Nicolaides had even sent copies of the published book to the Thai Ministry of Culture and Foreign Affairs, the national library and the Bureau of the Royal Household, for approval. In the decision, the Thai judge clarified that Nicolaides had placed the monarchy into disrepute, even obliquely, by his “reckless choice of words”. The judgment cited a passage about the novel’s fictional prince which caused “dishonour” to the royals and suggested an “abuse of royal power.”

The fictional passage in question goes as follows:

From King Rama to the Crown Prince, the nobility was renowned for their romantic entanglements and intrigues. The crown prince had many wives, ‘major and minor’, with a coterie of concubines for entertainment. One of his recent wives was exiled with her entire family, including a son they conceived together, for an undisclosed indiscretion. He subsequently remarried another woman, and fathered another child. It was rumoured that if the prince fell in love with one of his minor wives, and she betrayed him, she and her family would disappear with their name, familial lineage and all vestiges of their existence expunged forever.
Verisimilitude, Harry Nicolaides

Nicolaides, who had worked in Thailand from 2003 to 2005 as a Chiang Rai university lecturer in hospitality and tourism, left the Bangkok court wearing a dark orange prison jumpsuit with his feet shackled. “This is an Alice-in-Wonderland experience. I really believe that I am going to wake up and all of you will be gone. I would like to apologise. This can’t be real. It feels like a bad dream,” said Nicolaides. He felt “dreadful,” adding, “I wish my family the best.”

Queen Sirikit of Thailand with Vladimir Putin in Kremlin, Moscow (July, 2007)

His brother Forde Nicolaides said Harry is not appealing but will request a Thai royal pardon. “We’re devastated. You might be able to hear my mother crying in the background. It’s quite devastating for us. The whole case has been a massive emotional ordeal that has consumed our entire family. It’s beyond belief,” Forde was reported as saying.

Nicolaides’ family has attributed some blame to the Rudd government for its failure to intervene in the case. Forde criticized Foreign Minister Stephen Smith: “There is a huge expectation gap between what Australian citizens think the Australian government will do when they are in trouble overseas versus what they will do.”

Harry’s father Socrates Nicolaides, 83, delivered an appeal letter to Mr. Rudd last week. “I said to him, as one father to another father, please Mr. Prime Minister, I plead with you to do your utmost to do everything in your power to get Harry released,” Mr. Nicolaides said. His wife Despina Nicolaides, 75, collapsed when she saw the video footage of her son. “He has just written a book,” she said amid tears.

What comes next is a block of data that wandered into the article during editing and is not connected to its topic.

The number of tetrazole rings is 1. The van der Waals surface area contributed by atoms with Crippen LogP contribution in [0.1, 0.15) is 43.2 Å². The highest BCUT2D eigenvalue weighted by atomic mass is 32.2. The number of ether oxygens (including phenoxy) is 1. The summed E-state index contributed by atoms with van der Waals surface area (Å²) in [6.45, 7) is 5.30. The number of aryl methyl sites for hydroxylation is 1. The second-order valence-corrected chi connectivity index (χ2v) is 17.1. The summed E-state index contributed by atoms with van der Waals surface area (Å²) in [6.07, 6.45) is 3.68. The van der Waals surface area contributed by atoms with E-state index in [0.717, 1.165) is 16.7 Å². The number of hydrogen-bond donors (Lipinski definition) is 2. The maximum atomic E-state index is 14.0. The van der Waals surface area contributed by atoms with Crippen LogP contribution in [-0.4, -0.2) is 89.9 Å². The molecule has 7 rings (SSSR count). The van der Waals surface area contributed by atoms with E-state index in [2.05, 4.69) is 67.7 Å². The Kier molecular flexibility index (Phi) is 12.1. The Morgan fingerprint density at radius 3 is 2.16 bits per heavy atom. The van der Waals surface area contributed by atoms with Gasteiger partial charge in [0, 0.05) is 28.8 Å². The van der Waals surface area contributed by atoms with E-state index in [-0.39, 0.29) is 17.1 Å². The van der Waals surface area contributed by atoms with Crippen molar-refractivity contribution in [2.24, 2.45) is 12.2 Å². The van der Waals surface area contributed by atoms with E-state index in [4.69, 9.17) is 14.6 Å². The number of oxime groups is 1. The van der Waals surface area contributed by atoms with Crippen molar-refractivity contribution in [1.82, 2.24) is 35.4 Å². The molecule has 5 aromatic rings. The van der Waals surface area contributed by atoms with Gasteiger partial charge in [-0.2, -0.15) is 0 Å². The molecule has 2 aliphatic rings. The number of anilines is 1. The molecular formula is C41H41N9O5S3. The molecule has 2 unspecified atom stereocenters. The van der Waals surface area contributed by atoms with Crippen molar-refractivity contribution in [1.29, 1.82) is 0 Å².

Despina Nicolaides said on Wednesday she appealed to King Bhumibol for a royal pardon, but her family has not received any reply from the Thai government. “We don’t know when really it will be okay for Harry to be released – they don’t say anything,” she said. “I’m worrying sick. I hope that they will help us too like they did the Swiss people,” she added.

According to Foreign Minister Smith, an Australian consular staff in Bangkok visited Nicolaides 25 times in prison. “We understand the anxiety that is being felt by Mr. Nicolaides and his family, however, he is subject to the legal and judicial processes of Thailand,” the Smith’s spokesman said. Moreover, Thai laws require a waiting period of 30 days from promulgation of the sentence before Nicolaides becomes eligible to apply for a Thai King’s pardon.

Cquote1.svg I feel persecuted, to be honest… I want to be given a chance to apologise and explain. Cquote2.svg

—–Harry Nicolaides

Smith mentioned that he had forwarded the Federal Government’s letter to Thai Foreign Minister Kasit Piromya Monday for the Australian writer’s pardon. “I raised Mr. Nicolaides’ case with then Thai Foreign Minister Sompong when we met at APEC in November last year,” Mr. Smith added.

Independent Senator Nicholas (Nick) Xenophon has called on the Australian Federal Government to exert pressure on Thailand for the early repatriation of Nicolaides who has already served five months in jail. He has been refused bail four times. Xenophon is a South Australian barrister, anti-gambling campaigner and No Pokies, independent in the South Australian Legislative Council.

“The imprisonment has taken a heavy toll on his physical and mental health. He has lost weight, he has been continually unwell for extended periods of time and obviously psychologically he has found the experience of being in prison in Thailand very challenging,” his Australian lawyer, Mark Dean SC said. “Once that sentence is passed, if it’s not a suspended sentence, then an application will be made for a royal pardon and we’re hoping that that will be processed as quickly as possible,” he added.

Acting Premier of Victoria, Justin Hulls said he has enquired about whether Victorian Government can provide assistance to Nicolaides. Hulls’ legal team applied for a Thai royal pardon. His office has also communicated with lawyers of the case and the Department of Foreign Affairs and Trade.